|© UNICEF Zimbabwe/2006/Singizi|
|Zvanyadza Njanji lost three children before she discovered she was HIV positive.|
By Tsitsi Singiz
MABYUKU, Zimbabwe, 27 February 2006 – Three years ago Zvanyadza Njanji met her second husband. They stayed in Harare’s struggling township of Mabvuku, home to some of Zimbabwe’s poorest citizens. Widowed 18 months earlier and with a young family, Zvanyadza was teetering on the edge of destitution when she re-married.
With the promise of a new life, a new husband and a father to her children, Zvanyadza knew she was expected to give birth to healthy babies. But tragedy struck when her youngest child from her first marriage died. In the same year she buried her baby from her second marriage and in 2005 a third child died.
“I lost three children,” she says, holding back tears. “Something was dreadfully wrong and I didn’t know what it was. I was depressed and became very sick, everything fell apart and my husband abandoned me.”
Unknowingly, Zvanyadza had passed on HIV to her three children through what experts call mother-to-child transmission. “What hurts me the most is that all my babies were delivered at a proper clinic but not once was I told that I was HIV positive. I had no counselling on breastfeeding practices that could minimize transmission. Now I know I could have saved my babies and that hurts the most!”
Zvanyadza’s story echoes the lives of countless of women across Zimbabwe. Their lack of information about their HIV status threatens to reverse the country’s improvement in child survival rates.
Zimbabwe has one of the highest rises in child mortality in the world. An estimated 100 babies are infected with HIV every day through mother-to-child transmission. That’s one every 15minutes.
“It is intolerable that babies continue to be infected with HIV at these horrendous rates when services which prevent mother-to-child transmission of HIV are widely available across the globe,” says UNICEF Representative to Zimbabwe, Dr Festo Kavishe.
UNICEF, in partnership with the government supports the national Prevention of Mother to Child Transmission Rollout Programme which includes training health workers in counselling and rapid HIV Testing. UNICEF also helps train carers to provide guidance on appropriate infant feeding practices.
However, due to a critical shortage of funds there remain few comprehensive PMTCT sites, not enough people to provide services and limited community support.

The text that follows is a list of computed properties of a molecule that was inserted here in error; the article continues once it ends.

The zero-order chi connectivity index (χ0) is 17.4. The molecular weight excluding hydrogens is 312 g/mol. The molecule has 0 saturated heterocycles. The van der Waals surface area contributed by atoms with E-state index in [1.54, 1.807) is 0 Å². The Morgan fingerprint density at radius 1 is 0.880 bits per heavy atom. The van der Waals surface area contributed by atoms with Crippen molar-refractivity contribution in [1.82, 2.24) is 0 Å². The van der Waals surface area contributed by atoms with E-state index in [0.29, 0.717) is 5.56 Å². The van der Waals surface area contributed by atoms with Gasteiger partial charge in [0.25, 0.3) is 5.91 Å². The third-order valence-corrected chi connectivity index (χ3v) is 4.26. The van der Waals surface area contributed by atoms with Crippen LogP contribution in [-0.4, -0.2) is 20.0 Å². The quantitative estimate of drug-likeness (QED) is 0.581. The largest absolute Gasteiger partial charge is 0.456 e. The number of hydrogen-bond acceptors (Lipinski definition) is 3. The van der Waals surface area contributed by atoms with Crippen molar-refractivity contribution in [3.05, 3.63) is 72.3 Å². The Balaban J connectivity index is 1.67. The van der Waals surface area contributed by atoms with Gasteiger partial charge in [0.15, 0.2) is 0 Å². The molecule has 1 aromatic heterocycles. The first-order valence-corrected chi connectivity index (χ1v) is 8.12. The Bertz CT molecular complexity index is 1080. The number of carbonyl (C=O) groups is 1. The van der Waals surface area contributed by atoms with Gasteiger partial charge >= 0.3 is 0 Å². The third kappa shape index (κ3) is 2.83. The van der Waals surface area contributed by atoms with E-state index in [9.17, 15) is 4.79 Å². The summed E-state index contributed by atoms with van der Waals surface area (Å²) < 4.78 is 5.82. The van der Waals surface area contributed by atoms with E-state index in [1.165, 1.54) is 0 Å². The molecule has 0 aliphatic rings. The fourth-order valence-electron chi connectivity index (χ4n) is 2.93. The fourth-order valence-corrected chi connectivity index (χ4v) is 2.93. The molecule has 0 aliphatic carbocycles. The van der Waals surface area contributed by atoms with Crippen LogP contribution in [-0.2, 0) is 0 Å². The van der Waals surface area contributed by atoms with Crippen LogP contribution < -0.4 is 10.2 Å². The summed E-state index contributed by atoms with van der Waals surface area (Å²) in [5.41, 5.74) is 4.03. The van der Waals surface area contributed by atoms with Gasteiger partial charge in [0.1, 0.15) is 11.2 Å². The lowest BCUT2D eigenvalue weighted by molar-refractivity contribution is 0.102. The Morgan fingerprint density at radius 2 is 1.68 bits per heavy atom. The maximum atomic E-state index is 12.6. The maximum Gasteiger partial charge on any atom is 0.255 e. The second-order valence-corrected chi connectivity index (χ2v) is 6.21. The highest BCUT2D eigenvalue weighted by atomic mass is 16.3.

“The infrastructure for a successful programme is there, and UNICEF has the technical knowledge to help tens of thousands of Zimbabwean women and their unborn children, but adequate resources remain a major challenge,” says Dr Kavishe.
“UNICEF believes that both the government of Zimbabwe and the international community must work on resolving this desperate situation. There is no excuse for letting the children of this country suffer so dramatically without working harder to find solutions for helping them.”
On October 25, 2005, UNICEF, UNAIDS and other partners launched a global campaign focusing on the enormous impact of HIV/AIDS on children, saying it was a disgrace that fewer than 5 per cent of HIV-positive children receive treatment and that millions of children who have lost parents to the disease go without support.
UNICEF said that children affected by the disease are the “missing face” of AIDS – missing not only from global and national policy discussions on HIV/AIDS, but also lacking access to even the most basic care and prevention services. Millions of children are missing parents, siblings, schooling, health care, basic protection and many of the other fundamentals of childhood because of the toll the disease is taking, the two UN institutions said.
Launched at the United Nations in New York, the global campaign is entitled UNITE FOR CHILDREN UNITE AGAINST AIDS. Follow developments in the campaign at www.unicef.org/uniteforchildren.